Bevin views government far more simply: The less, the better. Beyond a few core functions, such as providing highways and law enforcement, Kentucky's state government should get out of the way, he says.
Bevin says he would "lead the charge" to cut taxes and regulations and largely leave businesses and local governments to run their own affairs. If they wish, parents should be able to take the "per-pupil spending" allocated for their children away from public schools and apply it to the cost of private, religious or charter schools or home-schooling. Bevin's nine children in Jefferson County are home-schooled.
"Why should these parents be precluded from — why are they paying for public education and then also having to pay the costs of home-schooling?" Bevin asked. "It's discrimination for political reasons, because the teachers' unions fear other alternatives are a threat to them."
Also, Bevin says, it's time to cut up state government's credit cards. If Frankfort can't afford something without more debt, then it probably should do without, he says. From guaranteed public pensions that can start at age 50 to Medicaid coverage for one-fourth of all citizens, Kentucky "has become a welfare state" because its politicians don't know how to say "No" to anyone, Bevin said at the Lexington campaign stop.
"There is too much belief that government is the solution," Bevin said.
"The reality is that government is broke. We are now borrowing money from our children and our grandchildren. We're hoping they will continue to live in Kentucky and pay taxes in Kentucky in order to pay back the obligations we are saddling them with, because we are unwilling today to make the kind of decisions necessary to manage our house according to what we can afford," he said.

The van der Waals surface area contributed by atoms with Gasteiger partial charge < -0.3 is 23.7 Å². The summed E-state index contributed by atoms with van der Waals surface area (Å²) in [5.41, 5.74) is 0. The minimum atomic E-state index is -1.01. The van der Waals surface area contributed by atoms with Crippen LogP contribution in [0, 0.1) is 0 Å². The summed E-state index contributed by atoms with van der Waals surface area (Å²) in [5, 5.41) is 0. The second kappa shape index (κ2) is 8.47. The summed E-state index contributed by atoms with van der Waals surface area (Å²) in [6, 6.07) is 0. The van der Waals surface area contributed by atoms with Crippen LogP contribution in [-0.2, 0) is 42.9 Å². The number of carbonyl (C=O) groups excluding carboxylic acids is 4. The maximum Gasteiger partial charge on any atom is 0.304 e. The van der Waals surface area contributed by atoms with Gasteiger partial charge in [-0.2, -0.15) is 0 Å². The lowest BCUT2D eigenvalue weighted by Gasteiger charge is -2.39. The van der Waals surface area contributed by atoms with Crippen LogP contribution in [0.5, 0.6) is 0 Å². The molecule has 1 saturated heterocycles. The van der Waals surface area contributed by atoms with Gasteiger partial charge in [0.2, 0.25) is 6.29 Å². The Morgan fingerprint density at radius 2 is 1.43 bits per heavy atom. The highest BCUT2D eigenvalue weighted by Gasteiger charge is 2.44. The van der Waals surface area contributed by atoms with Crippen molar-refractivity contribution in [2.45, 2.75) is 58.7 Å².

"'That government is best which governs least,' that's from Thomas Jefferson," Bevin summed up. (There is no record of Jefferson making that statement, according to the nonprofit Thomas Jefferson Foundation at Monticello in Charlottesville, Va. The quote, attributed to various sources, first appeared in print after Jefferson's death in 1826.)
A New England native, Bevin served in the Army during the early 1990s and then moved to Louisville in 1999 for a finance job at National Asset Management. He quit that company in 2003, after it was sold, and started Integrity Asset Management with a handful of managers that he recruited from National City Corp. Within a few years, it was handling more than $1 billion in investments for governments and companies, a sum that doubled and doubled again. Bevin said he no longer plays a role at the firm, concentrating entirely on his campaign.